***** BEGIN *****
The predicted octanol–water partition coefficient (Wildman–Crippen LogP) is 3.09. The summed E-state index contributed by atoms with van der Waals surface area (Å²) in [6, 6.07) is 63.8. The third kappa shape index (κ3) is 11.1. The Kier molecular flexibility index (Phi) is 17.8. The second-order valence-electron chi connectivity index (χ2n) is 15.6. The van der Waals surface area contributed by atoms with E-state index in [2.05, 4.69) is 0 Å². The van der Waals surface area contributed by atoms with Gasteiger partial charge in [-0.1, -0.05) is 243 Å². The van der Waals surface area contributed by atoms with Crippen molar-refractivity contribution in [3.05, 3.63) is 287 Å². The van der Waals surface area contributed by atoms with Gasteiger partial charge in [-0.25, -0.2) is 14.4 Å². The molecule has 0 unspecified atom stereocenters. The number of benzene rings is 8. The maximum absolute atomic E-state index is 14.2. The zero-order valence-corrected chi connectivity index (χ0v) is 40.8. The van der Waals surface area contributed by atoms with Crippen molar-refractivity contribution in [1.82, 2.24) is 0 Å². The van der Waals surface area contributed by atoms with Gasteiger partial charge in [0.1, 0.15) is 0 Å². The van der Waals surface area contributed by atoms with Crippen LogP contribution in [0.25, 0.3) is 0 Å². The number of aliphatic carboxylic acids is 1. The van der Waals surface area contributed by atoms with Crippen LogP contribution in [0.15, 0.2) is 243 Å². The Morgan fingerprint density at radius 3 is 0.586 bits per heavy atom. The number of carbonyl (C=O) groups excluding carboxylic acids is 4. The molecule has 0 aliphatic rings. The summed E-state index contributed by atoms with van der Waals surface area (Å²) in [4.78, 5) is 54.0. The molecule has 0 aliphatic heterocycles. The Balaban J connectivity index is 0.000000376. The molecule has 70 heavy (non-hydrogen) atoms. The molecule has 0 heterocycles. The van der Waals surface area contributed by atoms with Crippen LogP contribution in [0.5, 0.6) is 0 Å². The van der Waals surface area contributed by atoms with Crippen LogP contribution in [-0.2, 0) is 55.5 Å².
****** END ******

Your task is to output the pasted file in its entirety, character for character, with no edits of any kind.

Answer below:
The predicted octanol–water partition coefficient (Wildman–Crippen LogP) is 3.09. The summed E-state index contributed by atoms with van der Waals surface area (Å²) in [6, 6.07) is 63.8. The third kappa shape index (κ3) is 11.1. The Kier molecular flexibility index (Phi) is 17.8. The second-order valence-electron chi connectivity index (χ2n) is 15.6. The van der Waals surface area contributed by atoms with E-state index in [2.05, 4.69) is 0 Å². The van der Waals surface area contributed by atoms with Gasteiger partial charge in [-0.1, -0.05) is 243 Å². The van der Waals surface area contributed by atoms with Crippen molar-refractivity contribution in [3.05, 3.63) is 287 Å². The van der Waals surface area contributed by atoms with Gasteiger partial charge in [-0.25, -0.2) is 14.4 Å². The molecule has 0 unspecified atom stereocenters. The number of benzene rings is 8. The maximum absolute atomic E-state index is 14.2. The zero-order valence-corrected chi connectivity index (χ0v) is 40.8. The van der Waals surface area contributed by atoms with Crippen molar-refractivity contribution in [1.82, 2.24) is 0 Å². The van der Waals surface area contributed by atoms with Gasteiger partial charge in [0.1, 0.15) is 0 Å². The van der Waals surface area contributed by atoms with Crippen LogP contribution in [0.25, 0.3) is 0 Å². The number of aliphatic carboxylic acids is 1. The van der Waals surface area contributed by atoms with Crippen LogP contribution in [0.15, 0.2) is 243 Å². The Morgan fingerprint density at radius 3 is 0.586 bits per heavy atom. The number of carbonyl (C=O) groups excluding carboxylic acids is 4. The molecule has 0 aliphatic rings. The summed E-state index contributed by atoms with van der Waals surface area (Å²) in [4.78, 5) is 54.0. The molecule has 0 aliphatic heterocycles. The Balaban J connectivity index is 0.000000376. The molecule has 70 heavy (non-hydrogen) atoms. The molecule has 0 heterocycles. The van der Waals surface area contributed by atoms with Crippen LogP contribution in [0.5, 0.6) is 0 Å². The van der Waals surface area contributed by atoms with Crippen LogP contribution in [-0.2, 0) is 55.5 Å².